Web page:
It doesn’t seem that long since Rural Hawaii began his career in an unraced stake at Clonmel. He was always a lovely dog at home and a lunatic at the track, and in his first race he tried to charge the front of traps, got his muzzle stuck, went up in the air and nearly fell over.

He was eliminated and I took him to Tralee for a trial where he flew first time around in 28.54. On top of that they made the going .10 slow. I was livid because it was an open class time.

It was way quicker than I was expecting and I realised we had no chance of getting him into an easy puppy race. So I laid into the racing manager about the going allowance ‘how am I every going to win a race with this pup?’

With few choices open to us, we entered him in the Con Kirby at Limerick. I was amazed when he went unbeaten all the way to the final where he was picked up by Cable Bay. The Tralee racing manager still takes great delight in reminding me ‘how am I ever going to win a race with this pup. . .”

On Sunday, we had the heats of the Rural Hawaii At Stud Unraced at Clonmel. We had three pups in it, all from his dam’s next litter by Kinloch Brae, and I was delighted that two of them won.  Rural Brae clocked the fastest time of the night 28.82 (-10). Sister Rural Aloha, who is less experienced than the dogs, ran a great race to clock 29.14 (-10). Althlough he was beaten, their brother Tiger ran really well to finish third.

We reared the two dog pups I have already been asked whether Brae compares to his half brother Hawaii. He doesn’t really. While Tiger is bit headstrong like Hawaii, Brae is altogether a calmer dog and a tight railer. But he does have great early pace and fantastic potential. He could prove to be a very good greyhound.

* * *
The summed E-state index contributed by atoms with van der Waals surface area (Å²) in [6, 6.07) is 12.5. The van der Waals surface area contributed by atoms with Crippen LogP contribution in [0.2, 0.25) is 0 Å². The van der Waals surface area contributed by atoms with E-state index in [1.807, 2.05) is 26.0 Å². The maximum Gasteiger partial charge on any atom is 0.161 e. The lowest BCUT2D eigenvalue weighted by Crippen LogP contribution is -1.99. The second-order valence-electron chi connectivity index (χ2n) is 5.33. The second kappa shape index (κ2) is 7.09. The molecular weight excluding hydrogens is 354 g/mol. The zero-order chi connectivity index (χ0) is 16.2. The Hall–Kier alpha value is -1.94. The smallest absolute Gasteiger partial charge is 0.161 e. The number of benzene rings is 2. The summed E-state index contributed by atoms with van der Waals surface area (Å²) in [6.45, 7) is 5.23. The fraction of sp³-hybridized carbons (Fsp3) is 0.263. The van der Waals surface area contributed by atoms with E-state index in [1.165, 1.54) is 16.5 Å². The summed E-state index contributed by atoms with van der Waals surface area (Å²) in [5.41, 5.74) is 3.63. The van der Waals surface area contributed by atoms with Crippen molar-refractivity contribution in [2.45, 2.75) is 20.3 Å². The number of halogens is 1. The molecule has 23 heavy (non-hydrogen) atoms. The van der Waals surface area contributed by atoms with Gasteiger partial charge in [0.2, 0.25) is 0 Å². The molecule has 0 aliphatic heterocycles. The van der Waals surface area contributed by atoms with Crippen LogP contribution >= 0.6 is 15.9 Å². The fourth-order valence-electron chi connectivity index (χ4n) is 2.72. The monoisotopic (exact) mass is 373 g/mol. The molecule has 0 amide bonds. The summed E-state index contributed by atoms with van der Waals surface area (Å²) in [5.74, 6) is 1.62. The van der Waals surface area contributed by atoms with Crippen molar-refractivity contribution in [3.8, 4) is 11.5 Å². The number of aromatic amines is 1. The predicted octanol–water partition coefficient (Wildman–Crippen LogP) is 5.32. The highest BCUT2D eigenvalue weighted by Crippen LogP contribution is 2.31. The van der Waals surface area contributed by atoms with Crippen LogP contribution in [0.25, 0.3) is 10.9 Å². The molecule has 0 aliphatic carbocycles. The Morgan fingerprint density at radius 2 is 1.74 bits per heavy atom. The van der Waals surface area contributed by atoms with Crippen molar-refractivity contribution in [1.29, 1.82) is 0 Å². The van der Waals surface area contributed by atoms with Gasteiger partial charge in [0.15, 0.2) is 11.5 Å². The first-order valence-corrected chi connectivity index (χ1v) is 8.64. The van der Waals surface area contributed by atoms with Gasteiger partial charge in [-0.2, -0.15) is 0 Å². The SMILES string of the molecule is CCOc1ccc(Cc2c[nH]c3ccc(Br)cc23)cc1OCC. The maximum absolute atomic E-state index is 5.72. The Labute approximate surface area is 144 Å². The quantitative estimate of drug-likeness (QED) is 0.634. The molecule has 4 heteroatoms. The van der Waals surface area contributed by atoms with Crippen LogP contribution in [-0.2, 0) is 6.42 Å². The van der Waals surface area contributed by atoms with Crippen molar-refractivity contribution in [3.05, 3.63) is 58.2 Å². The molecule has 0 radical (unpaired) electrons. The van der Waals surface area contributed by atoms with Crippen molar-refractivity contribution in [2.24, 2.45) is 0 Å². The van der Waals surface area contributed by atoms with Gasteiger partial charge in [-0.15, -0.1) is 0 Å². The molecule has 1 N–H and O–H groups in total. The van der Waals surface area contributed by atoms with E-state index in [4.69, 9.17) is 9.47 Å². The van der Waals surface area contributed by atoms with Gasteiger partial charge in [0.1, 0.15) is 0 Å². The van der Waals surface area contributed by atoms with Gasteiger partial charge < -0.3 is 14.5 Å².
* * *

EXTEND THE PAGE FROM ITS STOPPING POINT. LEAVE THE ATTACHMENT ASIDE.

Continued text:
As for the winning time, with all the salt down, I thought it was even better than the going suggests. There were some 29.00 dogs doing 29.50 on the night. Put it this way, I think Brae would be a 28.50 Shelbourne dog even now.

On the subject of Rural Hawaii, we put his first pups up the gallop this week. They are a couple of stunning young dogs and weight 76lbs and 82lbs. It was their first time on a lead and if they had messed around, I wouldn’t have bothered. But they were well behaved and when we let them loose, they absolutely flew.

I expected nothing less to be honest. I bet we don’t get one non-chaser in every hundred pups we rear. They aren’t all fast of course, they will they nearly always chase a lure.


The Gold Cup at Shelbourne has come a bit early for the kennel. We had a couple in it, with one winner, though the other runner has since gone down with sickness.

We had some trials before racing last Saturday and because Fantasy Joey was in the last race, I had a meal in the restaurant. I have never been a punter, but had a few silly tenners, and picked five winners. I never back my own dogs so left Joey alone but nobody believed I hadn’t cleaned up on a 7-1 winner.

Most of the kennel stars have been on the gallops in preparation for the Easter Cup. The list includes Sonic, Drive On Tipp, Droopys Cabaye and Clonbrien Hero. I plan to put a few of them in sprint trials at Shelbourne on Saturday.


We have a nice group of young dogs going down to Tralee for the unraced stake.  Look out for Slippy Ciaran, Ballygowen Jake, Farrenheit Daz, Well Boots and Nice Charmer.  If I had to pick one out, I would probably go for Newinn Blake (Laughil Blake-Coolavanny Pearl, Aug 16) who has tremendous pace and will be using the competition for experience with the Con Kirby the real objective.


We are still galloping Clares Rocket and he is absolutely flying up the gallop. And I mean flying! He has been up three times this week and I couldn’t be more pleased with him.

The only reason he hasn’t been on a track yet is because I am frightened that the bubble might burst. But I will give him a handslip next week, with fingers crossed. . .